Hawkes varies her lines to suggest movement. The lines that form the clouds are curvy, of various thickness, and there are many of them, as if they were pushing each other out of the way and squeezing between the layers. With bits of contrasting colour, they represent those low-hanging, fast-moving, rolling-over-each-other clouds that may, or may not, turn into rain.

As the title of the work suggest, the clouds enfold the sunlight, leaving open a patch of the blue sky allowing the sun to send its rays down, and highlight part of the mountains and the ocean.

From the turbulent cloud cover, the artist guides our gaze down to the mountains and the water where the curves of the lines are much softer and more orderly suggesting the lack of movement. The little variation in colour in the lower part of the painting also adds to this sense of inactivity.

Despite the strong stylization and the many lines separating the colours into distinct shapes, we can easily understand this familiar landscape and weather pattern.

MOOD

The flowing lines, the elongated shapes, and the contrasting but balanced and soothing colours create a sense of calmness and relaxation.

“Mostly the mood to my paintings is peaceful and hopefully a breath of fresh air, or that moment at the end of the day where you have finished all of your work and you are sitting in a comfortable spot musing over your life,” says Hawkes. “Sometimes there is a bit of a battle going on, or perhaps more of a balanced wrestle of light and dark competing for space on the canvas.”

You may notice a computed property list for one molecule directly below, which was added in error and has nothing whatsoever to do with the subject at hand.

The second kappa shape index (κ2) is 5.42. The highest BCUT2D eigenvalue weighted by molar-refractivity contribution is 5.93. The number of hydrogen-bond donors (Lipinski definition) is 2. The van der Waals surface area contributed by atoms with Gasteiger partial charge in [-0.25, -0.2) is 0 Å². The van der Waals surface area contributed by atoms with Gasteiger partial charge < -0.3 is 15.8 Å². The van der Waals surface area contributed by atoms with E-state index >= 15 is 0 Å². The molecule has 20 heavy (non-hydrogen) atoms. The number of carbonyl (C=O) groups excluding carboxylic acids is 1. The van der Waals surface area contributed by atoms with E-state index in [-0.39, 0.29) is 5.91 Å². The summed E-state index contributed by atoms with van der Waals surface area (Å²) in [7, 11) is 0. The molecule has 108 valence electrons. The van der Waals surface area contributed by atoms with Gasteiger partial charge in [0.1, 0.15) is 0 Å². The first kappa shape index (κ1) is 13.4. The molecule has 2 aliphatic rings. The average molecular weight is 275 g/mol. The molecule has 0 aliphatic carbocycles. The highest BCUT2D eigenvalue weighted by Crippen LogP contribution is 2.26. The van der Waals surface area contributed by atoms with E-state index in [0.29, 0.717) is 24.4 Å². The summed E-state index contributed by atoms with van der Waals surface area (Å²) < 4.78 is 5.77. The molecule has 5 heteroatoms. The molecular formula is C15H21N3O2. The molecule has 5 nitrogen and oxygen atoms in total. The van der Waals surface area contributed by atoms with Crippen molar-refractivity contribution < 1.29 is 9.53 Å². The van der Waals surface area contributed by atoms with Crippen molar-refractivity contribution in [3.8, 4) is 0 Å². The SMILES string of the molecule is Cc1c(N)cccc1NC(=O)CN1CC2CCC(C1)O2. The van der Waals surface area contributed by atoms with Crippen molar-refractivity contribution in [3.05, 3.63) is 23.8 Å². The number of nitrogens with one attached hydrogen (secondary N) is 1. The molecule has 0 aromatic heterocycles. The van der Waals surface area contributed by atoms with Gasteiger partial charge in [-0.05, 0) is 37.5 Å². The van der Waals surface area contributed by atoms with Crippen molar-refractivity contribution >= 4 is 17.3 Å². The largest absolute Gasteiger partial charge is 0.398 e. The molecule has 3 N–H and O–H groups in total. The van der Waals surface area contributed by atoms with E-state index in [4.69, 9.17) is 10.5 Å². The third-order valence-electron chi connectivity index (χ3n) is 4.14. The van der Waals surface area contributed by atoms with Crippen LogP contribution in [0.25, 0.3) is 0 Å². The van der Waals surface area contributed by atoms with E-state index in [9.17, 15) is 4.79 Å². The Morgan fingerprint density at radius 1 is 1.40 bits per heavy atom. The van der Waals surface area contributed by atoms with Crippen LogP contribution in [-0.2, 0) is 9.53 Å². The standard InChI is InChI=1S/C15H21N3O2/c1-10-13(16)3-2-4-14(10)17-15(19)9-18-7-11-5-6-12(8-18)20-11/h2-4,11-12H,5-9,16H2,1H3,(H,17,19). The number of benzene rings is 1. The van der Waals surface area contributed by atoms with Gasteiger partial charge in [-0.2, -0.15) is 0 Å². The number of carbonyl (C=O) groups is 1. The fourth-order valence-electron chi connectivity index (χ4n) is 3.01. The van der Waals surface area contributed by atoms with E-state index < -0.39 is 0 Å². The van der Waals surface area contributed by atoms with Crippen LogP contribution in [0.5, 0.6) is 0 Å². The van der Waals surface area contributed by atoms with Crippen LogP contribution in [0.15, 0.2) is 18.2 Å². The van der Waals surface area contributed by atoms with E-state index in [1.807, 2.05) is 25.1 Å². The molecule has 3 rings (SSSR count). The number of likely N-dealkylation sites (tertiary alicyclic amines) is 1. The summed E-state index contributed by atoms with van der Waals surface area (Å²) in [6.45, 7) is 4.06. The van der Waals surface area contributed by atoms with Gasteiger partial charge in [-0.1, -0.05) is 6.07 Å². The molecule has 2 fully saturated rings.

As peaceful and calm as the landscape in Enfolding Light is, it is also playful, even whimsical because of the way the cloud lines, in particular, curve and tease each other. The upper part of the white cloud is like a genie escaping from the bottle and unleashing its grandeur and power. There may be a storm brewing, but for now, as captured on Erica Hawke’s canvas, it is the jolly calm before the storm.

Convergence
Until April 26

Wall Space Gallery
358 Richmond Road
Ottawa, Ontario
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Monday to Friday: 10 a.m. to 6 p.m.
Saturday: 10 a.m. to 5 p.m.
Sunday: 11 a.m. to 4 p.m.

Erica Hawke’s Convergence is a collection of landscapes painted in the artist’s unique style that combines Art Nouveau, Cubism and the Group of Seven. Rolling mountains, billowing clouds and reflective expanses of water are captured through luminous fields of colour, boldly contoured shapes, and sharply angular as well as elegantly sinuous lines.

Erica Hawkes

Erica Hawkes was born and raised in British Columbia, studied design in Denver and Vancouver, and worked as an illustrator, portrait artist, teacher and photographer. She paints in variety of styles, including cubist impressionism and Nouveau 7. She loves everything about art, from taking photographs for future works, to the sketching and painting.

Learn more about Erica Hawkes and see more examples of her work:

hawkesfineart.com

2 comments

  • Very beautiful painting – peaceful and playful as Violette said. I enjoyed being able to learn so much about what influences the artist Erica and also how the writer Violette adds her own voice about how the painting impacts her too. Nicely done.